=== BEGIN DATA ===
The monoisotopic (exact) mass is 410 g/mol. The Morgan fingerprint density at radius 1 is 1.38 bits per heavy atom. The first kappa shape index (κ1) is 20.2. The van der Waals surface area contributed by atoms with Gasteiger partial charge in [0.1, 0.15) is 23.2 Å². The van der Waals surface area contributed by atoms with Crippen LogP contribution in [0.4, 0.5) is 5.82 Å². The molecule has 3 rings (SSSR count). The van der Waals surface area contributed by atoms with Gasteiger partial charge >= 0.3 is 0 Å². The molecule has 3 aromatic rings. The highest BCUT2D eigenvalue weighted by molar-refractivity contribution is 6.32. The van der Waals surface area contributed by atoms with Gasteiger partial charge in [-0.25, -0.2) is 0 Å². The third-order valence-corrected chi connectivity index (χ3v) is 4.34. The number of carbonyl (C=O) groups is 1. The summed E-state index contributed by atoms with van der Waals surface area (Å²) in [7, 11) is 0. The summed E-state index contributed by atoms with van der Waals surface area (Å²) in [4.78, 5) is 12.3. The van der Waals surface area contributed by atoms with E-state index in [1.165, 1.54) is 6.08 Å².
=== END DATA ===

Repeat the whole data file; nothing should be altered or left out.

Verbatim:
The monoisotopic (exact) mass is 410 g/mol. The Morgan fingerprint density at radius 1 is 1.38 bits per heavy atom. The first kappa shape index (κ1) is 20.2. The van der Waals surface area contributed by atoms with Gasteiger partial charge in [0.1, 0.15) is 23.2 Å². The van der Waals surface area contributed by atoms with Crippen LogP contribution in [0.4, 0.5) is 5.82 Å². The molecule has 3 rings (SSSR count). The van der Waals surface area contributed by atoms with Gasteiger partial charge >= 0.3 is 0 Å². The molecule has 3 aromatic rings. The highest BCUT2D eigenvalue weighted by molar-refractivity contribution is 6.32. The van der Waals surface area contributed by atoms with Gasteiger partial charge in [-0.25, -0.2) is 0 Å². The third-order valence-corrected chi connectivity index (χ3v) is 4.34. The number of carbonyl (C=O) groups is 1. The summed E-state index contributed by atoms with van der Waals surface area (Å²) in [7, 11) is 0. The summed E-state index contributed by atoms with van der Waals surface area (Å²) in [4.78, 5) is 12.3. The van der Waals surface area contributed by atoms with E-state index in [1.165, 1.54) is 6.08 Å².